Why Hunger is a Public Health Issue

Hunger makes you sick. Just as a healthy diet contributes to a healthy lifestyle, an unhealthy and inadequate one magnifies major health issues.

Here are 3 key facts about how food insecurity and hunger affect us all:

1. Food insecurity has many faces.

Adults and children who suffer from food insecurity aren’t in just one ZIP code, don’t live in just one kind of home, or belong to just one racial group — it affects everyone. In Kentuckiana alone, 181,000 people suffer from food insecurity. That’s almost one in every six people. Because of this, it’s often hard to identify who exactly is at risk.

Additionally, the cause of food insecurity can be different for everyone. Brian Riendeau, executive director at Dare to Care Food Bank, says that when financial stressors add up — from low income, to health care expenses, or even a car accident — food often falls victim to a tightened budget. “Are they going to pay rent and stay in their house, or are they going to buy food?” He says that healthy food, especially, takes a hit.

2. Those who are food insecure are more likely to suffer from chronic diseases.

When you’re consistently not eating healthy food, or enough food, health issues are exacerbated. Riendeau says, that in our community, “94 percent of people who get food assistance report purchasing inexpensive and unhealthy food as a budget-coping strategy.”

He continues, “That means that if they are consuming calories, they’re not the ones contributing to their health and their thriving.” While you might think that any sustenance is better than no food, consider these statistics:

  • Of the people who seek food assistance, 61 percent have high blood pressure (compared to just 29 percent nationally).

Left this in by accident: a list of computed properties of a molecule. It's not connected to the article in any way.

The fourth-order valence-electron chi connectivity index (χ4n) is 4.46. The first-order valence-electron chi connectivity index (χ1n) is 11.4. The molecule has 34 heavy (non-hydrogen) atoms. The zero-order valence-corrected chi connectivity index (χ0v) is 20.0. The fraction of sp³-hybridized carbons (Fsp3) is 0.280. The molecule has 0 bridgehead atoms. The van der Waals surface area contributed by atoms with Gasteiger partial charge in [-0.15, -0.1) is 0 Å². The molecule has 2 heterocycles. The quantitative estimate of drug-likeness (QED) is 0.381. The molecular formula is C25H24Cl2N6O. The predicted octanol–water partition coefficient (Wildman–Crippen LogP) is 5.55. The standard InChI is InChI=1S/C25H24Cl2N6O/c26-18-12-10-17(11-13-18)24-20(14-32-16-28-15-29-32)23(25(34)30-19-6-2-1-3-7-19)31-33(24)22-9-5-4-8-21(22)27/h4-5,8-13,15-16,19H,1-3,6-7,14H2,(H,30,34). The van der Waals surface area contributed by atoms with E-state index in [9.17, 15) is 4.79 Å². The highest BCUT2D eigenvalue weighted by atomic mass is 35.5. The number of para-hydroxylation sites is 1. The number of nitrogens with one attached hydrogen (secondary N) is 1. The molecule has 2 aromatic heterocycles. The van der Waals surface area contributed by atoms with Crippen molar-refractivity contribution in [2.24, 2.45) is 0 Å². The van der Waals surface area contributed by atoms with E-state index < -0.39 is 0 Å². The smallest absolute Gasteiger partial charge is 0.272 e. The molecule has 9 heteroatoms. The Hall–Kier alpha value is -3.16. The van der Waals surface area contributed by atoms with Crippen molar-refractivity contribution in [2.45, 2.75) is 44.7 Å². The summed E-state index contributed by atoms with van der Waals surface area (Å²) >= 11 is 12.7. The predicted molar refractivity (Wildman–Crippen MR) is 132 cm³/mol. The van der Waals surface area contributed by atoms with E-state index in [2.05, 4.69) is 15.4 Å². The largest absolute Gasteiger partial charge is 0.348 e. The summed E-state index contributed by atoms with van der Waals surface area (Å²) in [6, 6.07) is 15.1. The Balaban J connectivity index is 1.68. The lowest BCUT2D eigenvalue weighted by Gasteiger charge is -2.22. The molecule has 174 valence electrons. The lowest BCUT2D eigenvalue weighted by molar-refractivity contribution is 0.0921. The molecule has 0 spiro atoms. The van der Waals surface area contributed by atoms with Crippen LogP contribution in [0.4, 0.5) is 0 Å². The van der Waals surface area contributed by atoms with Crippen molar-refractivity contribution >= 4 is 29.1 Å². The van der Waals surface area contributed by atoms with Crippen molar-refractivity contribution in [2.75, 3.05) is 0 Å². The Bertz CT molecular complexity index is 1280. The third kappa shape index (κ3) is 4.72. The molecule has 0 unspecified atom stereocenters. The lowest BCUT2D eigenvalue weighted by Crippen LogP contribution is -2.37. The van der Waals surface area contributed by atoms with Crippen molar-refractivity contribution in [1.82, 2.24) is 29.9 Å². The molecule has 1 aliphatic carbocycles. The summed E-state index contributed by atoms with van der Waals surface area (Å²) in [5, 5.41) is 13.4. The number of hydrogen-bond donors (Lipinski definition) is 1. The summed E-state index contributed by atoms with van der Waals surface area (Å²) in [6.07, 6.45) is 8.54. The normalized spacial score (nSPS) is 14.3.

• Of the people who seek food assistance, 36 percent suffer diabetes (compared to just nine percent nationally).
  • Of the people who seek food assistance, 52 percent report their health as being fair or poor (compared to just 9.3 percent nationally).

Riendeau says that “people who are food insecure suffer chronic health issues at a rate far higher than food secure people.” This consequence of not eating healthy foods, specifically ones that can actually address the symptoms of diseases like high blood pressure and diabetes, has been something Louisville’s Dare to Care has been focused on over the past few years.

3. Food banks are working to address the issue.

For many, their only interaction with a food bank is when they run a food drive, but Dare to Care’s mission is far more complex and wide-reaching. Last year alone, they collected and distributed about 23 million pounds of food, of which, 30% was fresh fruits and vegetables. Partnering with over 200 local nonprofits, they work to get the community’s surplus food into the hands of people in need.

Recently, they’ve organized two unique programs to take their mission a step further. Their nutritional education program, Cooking Matters, puts a registered dietician and a chef out into the community to teach people how to prepare and eat healthy foods, and how they can do so on a limited budget.

Looking to specifically address the public health concern, they’ve also launched Prescriptive Pantry Program. When a pediatrician came to them looking for a way to address food insecurity from the health care system, Dare to Care saw an opportunity. Riendeau says that participating practices can “type in their patient’s address on our website and see what resources we have in their neighborhood. But they also have a pantry right on site, so families can go home with healthy grocery items to sustain and provide good health until they’re able to either access those other partners in their neighborhood or get back on their feet.”

Dare to Care’s goal is to make our community healthier by ensuring everyone has access to enough nutritious food to live a healthy and active life. If you’d like to find out how you can help Dare to Care make this mission a reality, visit DareToCare.org.